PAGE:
What is the function of a spiritual teacher? They are the person who looks you in the eye and says: “Oh come off it! I know who you really are.” In other words, when one has a spiritual problem and they go to a teacher and ask for help, the teacher uses trickery or upaya, of skilful means to show the student the illusory quality of their problem, and makes them “persist in their stupidity”, so that they see the futility they’re in. But one should understand that what the teacher has done is essentially picked the pocket of the student and sold them their own watch – in other words, they will continue to use trickery so long as they can make the student fall for it. So that they finally see that it was a false problem. Because really and truly, you already are “it”, always was and always will be, and there is no way of not being “it”, call it Tao, God, Ultimate, or what have you.
But there are all sorts of ways or methods for people who are not ready to settle for this, and so want to be difficult about it. In other words, they will not accept the mystical experience until they feel that they’ve paid a sufficient price for it. And so these guys have arranged so many steps and so many stages for one to pass, before one has really attained to it. And so long as one can be persuaded that there’s something missing from their lives or them, or that one has to be something more, then they can be led by any old guru into buying their “script”. But really, all that one has to do is understand in the present moment, which is now. Because that’s really the only place to be – as the Sixth Patriarch of the Tang Dynasty, Hui Neng said: “The difference between the Gradual School and my Sudden School is, that while both of them share the same destination, the Gradual School is for slow-witted people, and the Sudden School is for fast-witted people.”
The mystical experience does not follow any fixed set of rules, it resides beyond them. So there is no one right way into the mystical vision, even though a lot of clergy and monks insist so. Someone might get it through a rigorous training that takes decades, others might get it from reading a book. So I will not say that people shouldn’t seek it through a teacher. Hell, I consider Watts as a sort of teacher. Whatever works for people. The method does not matter, the only thing that matters is that you keep at it. Because as William Blake said: “The fool who persists in his folly, will become wise.”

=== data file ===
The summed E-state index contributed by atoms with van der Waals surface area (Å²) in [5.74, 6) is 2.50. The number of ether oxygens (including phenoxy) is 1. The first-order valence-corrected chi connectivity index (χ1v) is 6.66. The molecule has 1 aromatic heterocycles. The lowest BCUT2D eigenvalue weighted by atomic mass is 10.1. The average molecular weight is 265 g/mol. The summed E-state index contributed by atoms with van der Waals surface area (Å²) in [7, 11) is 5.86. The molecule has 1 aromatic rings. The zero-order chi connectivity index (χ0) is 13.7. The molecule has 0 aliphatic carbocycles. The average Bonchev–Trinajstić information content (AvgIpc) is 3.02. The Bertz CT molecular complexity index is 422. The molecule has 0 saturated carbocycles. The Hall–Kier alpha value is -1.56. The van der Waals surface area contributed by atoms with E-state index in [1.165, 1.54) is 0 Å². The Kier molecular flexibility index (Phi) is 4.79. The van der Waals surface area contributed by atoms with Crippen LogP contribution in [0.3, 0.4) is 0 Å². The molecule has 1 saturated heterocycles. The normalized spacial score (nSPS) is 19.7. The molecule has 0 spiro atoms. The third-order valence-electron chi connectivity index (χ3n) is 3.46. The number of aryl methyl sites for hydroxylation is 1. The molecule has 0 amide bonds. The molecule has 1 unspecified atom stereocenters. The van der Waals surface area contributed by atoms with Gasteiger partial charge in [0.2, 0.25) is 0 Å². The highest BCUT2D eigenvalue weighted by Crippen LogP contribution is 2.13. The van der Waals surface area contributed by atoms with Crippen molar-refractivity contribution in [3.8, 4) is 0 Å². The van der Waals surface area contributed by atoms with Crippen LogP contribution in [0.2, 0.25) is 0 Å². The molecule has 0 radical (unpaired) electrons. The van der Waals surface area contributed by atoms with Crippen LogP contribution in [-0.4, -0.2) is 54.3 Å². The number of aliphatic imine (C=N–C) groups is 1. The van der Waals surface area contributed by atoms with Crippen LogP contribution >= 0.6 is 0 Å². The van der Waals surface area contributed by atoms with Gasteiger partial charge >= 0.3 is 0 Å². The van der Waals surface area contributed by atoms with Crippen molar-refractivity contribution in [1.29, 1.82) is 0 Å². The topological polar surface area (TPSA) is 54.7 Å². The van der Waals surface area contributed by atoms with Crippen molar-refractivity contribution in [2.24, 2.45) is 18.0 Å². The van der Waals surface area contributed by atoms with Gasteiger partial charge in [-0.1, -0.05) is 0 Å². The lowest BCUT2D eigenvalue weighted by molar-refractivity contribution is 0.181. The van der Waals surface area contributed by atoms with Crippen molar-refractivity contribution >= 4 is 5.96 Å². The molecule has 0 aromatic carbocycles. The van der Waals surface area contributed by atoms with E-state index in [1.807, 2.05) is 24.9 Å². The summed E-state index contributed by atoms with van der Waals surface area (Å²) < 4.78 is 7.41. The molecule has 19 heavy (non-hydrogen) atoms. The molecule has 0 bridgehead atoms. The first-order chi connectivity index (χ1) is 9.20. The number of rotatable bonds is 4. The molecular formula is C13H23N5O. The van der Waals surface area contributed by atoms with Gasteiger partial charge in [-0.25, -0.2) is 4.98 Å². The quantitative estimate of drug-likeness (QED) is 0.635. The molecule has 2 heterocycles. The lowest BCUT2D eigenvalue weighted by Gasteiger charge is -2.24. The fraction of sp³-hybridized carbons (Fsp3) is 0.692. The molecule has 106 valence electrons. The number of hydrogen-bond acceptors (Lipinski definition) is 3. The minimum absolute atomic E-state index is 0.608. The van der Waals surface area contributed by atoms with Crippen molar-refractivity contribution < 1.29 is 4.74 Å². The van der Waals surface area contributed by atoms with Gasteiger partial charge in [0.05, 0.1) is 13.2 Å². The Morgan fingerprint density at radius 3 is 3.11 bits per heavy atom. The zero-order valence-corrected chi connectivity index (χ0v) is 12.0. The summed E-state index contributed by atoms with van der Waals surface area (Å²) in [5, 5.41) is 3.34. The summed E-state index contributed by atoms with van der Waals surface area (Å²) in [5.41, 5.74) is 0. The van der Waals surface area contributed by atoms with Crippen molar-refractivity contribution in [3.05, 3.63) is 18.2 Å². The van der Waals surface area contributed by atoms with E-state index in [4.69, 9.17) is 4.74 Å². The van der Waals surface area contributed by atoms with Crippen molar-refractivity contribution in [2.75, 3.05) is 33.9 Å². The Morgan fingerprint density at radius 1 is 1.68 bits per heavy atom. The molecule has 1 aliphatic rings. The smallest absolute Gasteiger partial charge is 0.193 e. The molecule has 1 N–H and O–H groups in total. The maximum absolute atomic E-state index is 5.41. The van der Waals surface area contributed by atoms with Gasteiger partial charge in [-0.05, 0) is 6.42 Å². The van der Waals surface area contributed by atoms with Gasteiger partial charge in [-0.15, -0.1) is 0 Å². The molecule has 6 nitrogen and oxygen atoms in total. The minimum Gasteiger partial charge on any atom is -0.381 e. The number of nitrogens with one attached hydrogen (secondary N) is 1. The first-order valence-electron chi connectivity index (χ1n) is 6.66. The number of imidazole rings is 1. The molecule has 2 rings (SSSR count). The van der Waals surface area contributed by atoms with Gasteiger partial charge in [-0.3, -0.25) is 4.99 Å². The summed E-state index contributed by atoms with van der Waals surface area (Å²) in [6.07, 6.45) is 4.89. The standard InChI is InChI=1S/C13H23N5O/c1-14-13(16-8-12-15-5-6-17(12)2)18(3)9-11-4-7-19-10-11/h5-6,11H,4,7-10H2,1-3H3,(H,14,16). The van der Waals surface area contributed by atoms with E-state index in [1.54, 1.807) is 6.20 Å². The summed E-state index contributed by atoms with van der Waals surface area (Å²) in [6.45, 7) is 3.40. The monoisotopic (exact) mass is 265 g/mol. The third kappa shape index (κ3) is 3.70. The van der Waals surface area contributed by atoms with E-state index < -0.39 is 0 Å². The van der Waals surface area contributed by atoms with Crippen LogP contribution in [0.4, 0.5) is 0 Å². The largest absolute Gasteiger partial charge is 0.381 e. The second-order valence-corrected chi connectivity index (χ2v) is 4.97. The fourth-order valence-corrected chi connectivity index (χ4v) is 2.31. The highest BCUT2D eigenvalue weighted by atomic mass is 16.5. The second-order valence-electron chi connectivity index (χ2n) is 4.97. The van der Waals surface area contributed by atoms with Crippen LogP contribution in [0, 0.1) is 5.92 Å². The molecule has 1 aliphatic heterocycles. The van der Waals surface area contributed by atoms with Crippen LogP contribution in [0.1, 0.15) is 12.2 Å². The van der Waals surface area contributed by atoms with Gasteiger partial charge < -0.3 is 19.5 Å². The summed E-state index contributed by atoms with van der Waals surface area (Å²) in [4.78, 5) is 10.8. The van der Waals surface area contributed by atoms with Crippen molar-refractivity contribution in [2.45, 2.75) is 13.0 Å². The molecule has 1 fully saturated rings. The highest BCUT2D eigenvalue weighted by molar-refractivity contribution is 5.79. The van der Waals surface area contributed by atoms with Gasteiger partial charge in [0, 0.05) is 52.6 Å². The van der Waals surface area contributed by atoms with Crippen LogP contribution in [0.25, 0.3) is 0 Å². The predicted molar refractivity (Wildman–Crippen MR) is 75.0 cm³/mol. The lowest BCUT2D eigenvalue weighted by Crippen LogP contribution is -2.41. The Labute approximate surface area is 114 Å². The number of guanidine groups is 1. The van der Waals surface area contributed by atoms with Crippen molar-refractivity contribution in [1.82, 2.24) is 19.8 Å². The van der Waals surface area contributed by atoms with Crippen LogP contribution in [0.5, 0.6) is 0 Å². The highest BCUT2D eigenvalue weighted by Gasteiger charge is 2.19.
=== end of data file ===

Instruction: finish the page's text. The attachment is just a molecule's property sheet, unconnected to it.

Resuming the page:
P.S. I have finally finished The Cosmos series. Oh wait, no I have not. Since publishing the original six, I realised I need to discuss three more topics I had not elaborated on before, which I feel to be of paramount importance. So expect three more articles to the series. The Cosmos articles are a tribute and an overview of what I consider to be the most important points of the philosopher, or as he liked to describe himself, “spiritual entertainer”, Alan W. Watts. All the material between the six entries is credited to his website, which is held by his son, and the link to it can be found at the end of each article.
A huge thank you to my friend over seas for doing most of the typing based on my terrible handwriting.
It has brought me great joy to introduce people to his body of work, even though all I did was arrange words into an adequate order between few articles, albeit from memory for which I also have to thank my brain. The material of Watts has given me endless hours of pure delight, and I wish it will do so for others as well.
His objective really was, as he described it, “the mutual fructification of eastern and western cultures.” Not in the spirit of converting anyone from either side to anything, but in the spirit of “you do not understand the basic assumptions of your own culture, if your own culture is the only culture you know.” He was in a way a teacher who said to people they don’t need teachers. He had a tremendous sense of humour, and enjoyed playing the role of the Joker from time to time. I’m choosing to leave the rest to the potential discovery of the reader. And if they’ve gotten this far, they’ll surely find the rest. Hint: try searching his name in YouTube.
I wish to make one last personal point. I’m choosing to prefer a thing called “complete freedom of information”. That is to say: the fact that words, or more generally, symbols that are arranged in a particular order can be an individual’s or corporate entity’s intellectual property, and thus restricted from circulation, is a ridiculous notion to me. All information should be in my opinion available to anyone and everyone. Now, knowing that such a philosophy in any sane circumstances would bring governments and other larger and smaller bodies down, and thus is not a realistic scenario any time soon, I’ll just have to wait around for the final step in our technological evolution when privacy vanishes.
But until such a time, I’ll just have to settle for things like these six articles. My point then boils down to this: realizing I’ve used a lot of material from someone else, I harbour no shame about it. There are two reasons. Firstly, all the material that Watts speaks of, is found in major far eastern “religions”, and so is not or should not be entitled to any one individual or groups. We are after all the entire universe, all of us, so why hide things from ourselves? Secondly, I don’t care. I don’t care if I had written the Oxford English Dictionary. If anything, that would show that I have a burning passion for copying words. Especially since I was originally using a fucking pencil!